Bulgaria takes over EU’s rotating presidency with Brexit and Migration and Serbia on the table

Bulgaria took over for the first time in its history as an EU member state the six-month rotating presidency of the Council of the European Union on Monday.

Sofia chose “United We Stand Strong”, the motto of National Assembly and of the Coat of Arms of the Republic of Bulgaria, as the slogan for the presidency, 11 years since it joined the EU in 2007. Bulgaria ranks 21st in the 28 EU member state in terms of Gross Domestic Product(GDP) and is still not a member of the eurozone, while its national currency Bulgarian lev, equals to 0.51 Euro.

“Bulgaria will take charge of the EU presidency at a key moment for the union. May the slogan ‘strength in unity’ guide us,” EPP member Prime Minister Boyko Borisov wrote in a post on Facebook. “I am confident that we shall work with success on our priorities, on continuity,” he added. Borisov.

The Bulgarian presidency priorities stand in four key areas for this first six-month term: future of Europe and young people, Western Balkans, security and stability and digital economy.  “The presidency will work with its partners on unity among the member states and the EU institutions to provide concrete solutions to build a stronger, more secure and solidary Europe,” the Council said.

Brexit and Migration deadlines

As Sofia took over from Tallinn, it is Bulgaria that will have to manage a strict June deadline for EU heads of state and government to agree on Migration agenda’s hot potato, an overhaul of the so-called Dublin Regulation. Dublin asylum policy regulation has grown to be of the main problems of the bloc, putting too much pressure on frontline states Greece and Italy, still, no consensus is achieved and the member states appear gravely divided on how this system should be replaced.

Refugee crisis in South – Eastern Europe, requires steps forward at EU-Turkey relations, after the failed coup attempt in 2016. Bulgaria shares a 260 km border with Turkey and could be the bloc’s chance to use Bulgaria’s diplomatic skills to warm things up with Ankara.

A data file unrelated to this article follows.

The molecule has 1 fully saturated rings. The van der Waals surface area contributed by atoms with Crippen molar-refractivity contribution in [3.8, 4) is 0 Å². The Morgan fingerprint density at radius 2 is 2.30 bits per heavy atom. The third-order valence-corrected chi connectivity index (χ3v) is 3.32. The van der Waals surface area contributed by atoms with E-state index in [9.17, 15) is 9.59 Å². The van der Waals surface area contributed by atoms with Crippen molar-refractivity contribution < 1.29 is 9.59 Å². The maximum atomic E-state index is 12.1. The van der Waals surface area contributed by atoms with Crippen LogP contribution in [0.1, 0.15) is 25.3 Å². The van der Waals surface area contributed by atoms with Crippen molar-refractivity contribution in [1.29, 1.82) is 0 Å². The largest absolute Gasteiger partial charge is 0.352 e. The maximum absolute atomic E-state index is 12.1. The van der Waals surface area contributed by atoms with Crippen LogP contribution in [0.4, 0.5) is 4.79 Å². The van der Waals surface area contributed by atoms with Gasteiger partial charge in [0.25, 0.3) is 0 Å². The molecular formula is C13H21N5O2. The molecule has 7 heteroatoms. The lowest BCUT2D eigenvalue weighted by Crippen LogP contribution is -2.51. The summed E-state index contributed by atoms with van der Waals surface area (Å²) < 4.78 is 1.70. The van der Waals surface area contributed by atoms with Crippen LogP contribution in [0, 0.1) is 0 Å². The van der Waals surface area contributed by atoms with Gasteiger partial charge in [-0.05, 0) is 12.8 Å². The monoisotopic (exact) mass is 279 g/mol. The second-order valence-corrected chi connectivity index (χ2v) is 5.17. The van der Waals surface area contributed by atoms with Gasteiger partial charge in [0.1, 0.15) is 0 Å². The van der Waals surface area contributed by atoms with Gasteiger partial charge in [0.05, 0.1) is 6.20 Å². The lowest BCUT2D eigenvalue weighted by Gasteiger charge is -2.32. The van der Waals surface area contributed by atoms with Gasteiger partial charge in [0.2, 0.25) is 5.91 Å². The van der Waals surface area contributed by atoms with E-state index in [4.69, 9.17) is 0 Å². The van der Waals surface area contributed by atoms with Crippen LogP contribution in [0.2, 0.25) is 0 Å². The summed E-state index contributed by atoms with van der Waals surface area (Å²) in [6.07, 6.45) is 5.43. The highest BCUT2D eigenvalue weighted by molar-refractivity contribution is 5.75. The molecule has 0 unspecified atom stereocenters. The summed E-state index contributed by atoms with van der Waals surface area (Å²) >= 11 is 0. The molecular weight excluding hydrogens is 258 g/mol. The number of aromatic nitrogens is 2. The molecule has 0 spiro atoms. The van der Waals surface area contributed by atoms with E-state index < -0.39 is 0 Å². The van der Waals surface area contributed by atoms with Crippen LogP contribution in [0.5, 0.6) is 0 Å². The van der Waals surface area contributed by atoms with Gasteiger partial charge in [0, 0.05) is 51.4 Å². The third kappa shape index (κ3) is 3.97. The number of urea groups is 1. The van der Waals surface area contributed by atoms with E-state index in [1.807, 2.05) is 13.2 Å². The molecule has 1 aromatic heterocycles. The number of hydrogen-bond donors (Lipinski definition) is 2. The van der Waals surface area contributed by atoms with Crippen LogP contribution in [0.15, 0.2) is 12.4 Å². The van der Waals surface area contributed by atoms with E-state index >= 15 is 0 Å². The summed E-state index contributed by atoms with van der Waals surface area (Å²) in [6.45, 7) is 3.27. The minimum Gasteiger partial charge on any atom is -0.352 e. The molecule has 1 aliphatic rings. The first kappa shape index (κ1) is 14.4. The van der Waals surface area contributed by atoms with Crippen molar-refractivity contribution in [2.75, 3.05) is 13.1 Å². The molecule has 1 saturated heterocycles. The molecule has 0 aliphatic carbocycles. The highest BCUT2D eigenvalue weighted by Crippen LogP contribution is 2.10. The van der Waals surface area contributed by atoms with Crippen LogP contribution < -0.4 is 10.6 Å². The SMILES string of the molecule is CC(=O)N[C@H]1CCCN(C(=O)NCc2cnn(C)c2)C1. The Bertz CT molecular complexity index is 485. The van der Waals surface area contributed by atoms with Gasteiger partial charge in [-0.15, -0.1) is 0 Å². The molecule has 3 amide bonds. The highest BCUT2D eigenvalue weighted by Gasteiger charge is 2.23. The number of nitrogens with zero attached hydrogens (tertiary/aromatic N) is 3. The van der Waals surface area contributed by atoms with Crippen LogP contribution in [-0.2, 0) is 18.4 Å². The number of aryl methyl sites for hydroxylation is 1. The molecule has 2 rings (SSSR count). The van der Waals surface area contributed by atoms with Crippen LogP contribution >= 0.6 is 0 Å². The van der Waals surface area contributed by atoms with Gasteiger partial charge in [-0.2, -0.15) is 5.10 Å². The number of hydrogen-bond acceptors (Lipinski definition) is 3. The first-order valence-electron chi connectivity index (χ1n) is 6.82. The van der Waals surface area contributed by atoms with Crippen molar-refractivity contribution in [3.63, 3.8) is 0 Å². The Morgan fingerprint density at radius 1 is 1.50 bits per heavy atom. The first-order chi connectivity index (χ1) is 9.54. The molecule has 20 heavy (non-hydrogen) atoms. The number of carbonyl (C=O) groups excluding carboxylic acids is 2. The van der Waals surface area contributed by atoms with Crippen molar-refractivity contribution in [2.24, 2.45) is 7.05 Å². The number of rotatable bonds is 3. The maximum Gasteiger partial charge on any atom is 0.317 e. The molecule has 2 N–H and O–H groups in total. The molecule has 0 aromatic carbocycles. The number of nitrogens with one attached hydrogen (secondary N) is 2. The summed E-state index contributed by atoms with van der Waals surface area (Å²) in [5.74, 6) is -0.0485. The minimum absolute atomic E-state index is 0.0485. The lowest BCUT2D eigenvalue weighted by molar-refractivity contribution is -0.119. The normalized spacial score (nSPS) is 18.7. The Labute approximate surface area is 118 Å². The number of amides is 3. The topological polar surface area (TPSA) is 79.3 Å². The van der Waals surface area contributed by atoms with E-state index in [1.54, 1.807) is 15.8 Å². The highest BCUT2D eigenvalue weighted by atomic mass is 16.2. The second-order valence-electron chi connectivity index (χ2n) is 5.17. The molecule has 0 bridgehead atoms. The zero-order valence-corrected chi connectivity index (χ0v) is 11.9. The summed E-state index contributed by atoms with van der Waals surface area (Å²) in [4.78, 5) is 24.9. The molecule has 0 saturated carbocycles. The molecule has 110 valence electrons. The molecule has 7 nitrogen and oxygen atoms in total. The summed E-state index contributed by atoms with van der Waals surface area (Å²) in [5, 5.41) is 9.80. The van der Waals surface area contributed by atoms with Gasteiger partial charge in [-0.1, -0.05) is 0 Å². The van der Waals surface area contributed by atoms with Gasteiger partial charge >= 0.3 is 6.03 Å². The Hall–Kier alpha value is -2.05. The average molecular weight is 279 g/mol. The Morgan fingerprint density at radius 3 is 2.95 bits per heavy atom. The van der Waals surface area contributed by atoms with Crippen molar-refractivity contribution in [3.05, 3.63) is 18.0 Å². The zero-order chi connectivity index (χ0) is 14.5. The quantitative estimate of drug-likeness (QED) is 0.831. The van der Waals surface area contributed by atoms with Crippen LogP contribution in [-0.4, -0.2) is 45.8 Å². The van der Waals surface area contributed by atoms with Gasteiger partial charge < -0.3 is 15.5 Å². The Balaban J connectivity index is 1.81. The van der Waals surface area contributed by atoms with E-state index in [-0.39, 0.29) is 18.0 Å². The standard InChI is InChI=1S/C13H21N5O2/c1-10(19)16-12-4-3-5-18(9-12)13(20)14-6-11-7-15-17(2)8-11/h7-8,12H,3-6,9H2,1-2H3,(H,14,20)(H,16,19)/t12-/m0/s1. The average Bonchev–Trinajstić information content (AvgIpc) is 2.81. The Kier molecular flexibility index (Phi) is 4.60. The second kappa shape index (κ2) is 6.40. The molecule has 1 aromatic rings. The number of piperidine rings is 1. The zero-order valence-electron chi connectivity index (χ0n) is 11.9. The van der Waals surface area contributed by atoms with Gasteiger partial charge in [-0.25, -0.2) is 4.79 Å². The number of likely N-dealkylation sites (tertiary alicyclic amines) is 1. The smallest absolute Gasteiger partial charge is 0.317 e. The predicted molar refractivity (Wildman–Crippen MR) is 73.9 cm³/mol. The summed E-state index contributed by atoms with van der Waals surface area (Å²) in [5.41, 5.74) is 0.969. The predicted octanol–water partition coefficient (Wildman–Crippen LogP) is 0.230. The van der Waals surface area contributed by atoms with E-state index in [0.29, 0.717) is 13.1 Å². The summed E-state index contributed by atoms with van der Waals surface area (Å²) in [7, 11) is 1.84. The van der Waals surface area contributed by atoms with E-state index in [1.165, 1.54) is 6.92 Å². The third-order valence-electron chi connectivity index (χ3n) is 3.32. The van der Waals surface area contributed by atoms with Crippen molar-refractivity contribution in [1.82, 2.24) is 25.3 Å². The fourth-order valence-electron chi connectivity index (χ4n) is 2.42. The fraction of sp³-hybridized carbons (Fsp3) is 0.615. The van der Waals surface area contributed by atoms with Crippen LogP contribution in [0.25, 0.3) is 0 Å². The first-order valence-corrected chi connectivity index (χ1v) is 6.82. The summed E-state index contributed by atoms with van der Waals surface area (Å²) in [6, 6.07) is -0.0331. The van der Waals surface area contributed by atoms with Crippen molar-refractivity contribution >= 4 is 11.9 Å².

March will also bring challenging Brexit talks back in the game. Since the first part of talks is complete, the second part of talks will focus on the parameters and length of a post-March 2019 transition period and future trade links with London.

As for Sofia’s gains from the talks, despite the EU budget cuts, the Bulgarian government pushes for further cohesion within the bloc, while aiming to facilitate closer ties with the Western Balkan countries for the post-Brexit era.

Serbia’s EU membership

According to diplomatic sources, Serbia expects that the “deadline” for its EU entry in 2025 will be made official during the Bulgarian presidency, as Bulgaria “emphasizes clear European perspective of the Western Balkans”. A good start for Servia was made by another neighbor back in 2003’s Thessaloniki Summit, in Nothern Greece.

Sofia is expected to go public with an official announcement during the summit of the Bulgarian EU presidency in May. Marking 2025 as the enlargement year is expected to enhance the message.

It is anticipated at the moment, that such approach would be continued during the next two presidencies of Austria and Romania. On the triplet’s views, Jadranka Joksimovic, Serbian minister in charge for the EU said:  “These three countries say that the enlargement is important and that it would be the part of the agenda (of the presidency); at the same time, we will be preparing ourselves (for the accession to EU) as usual or maybe even faster. The key is continuity in every moment, as well as the implementation of the reforms and clear political will.”


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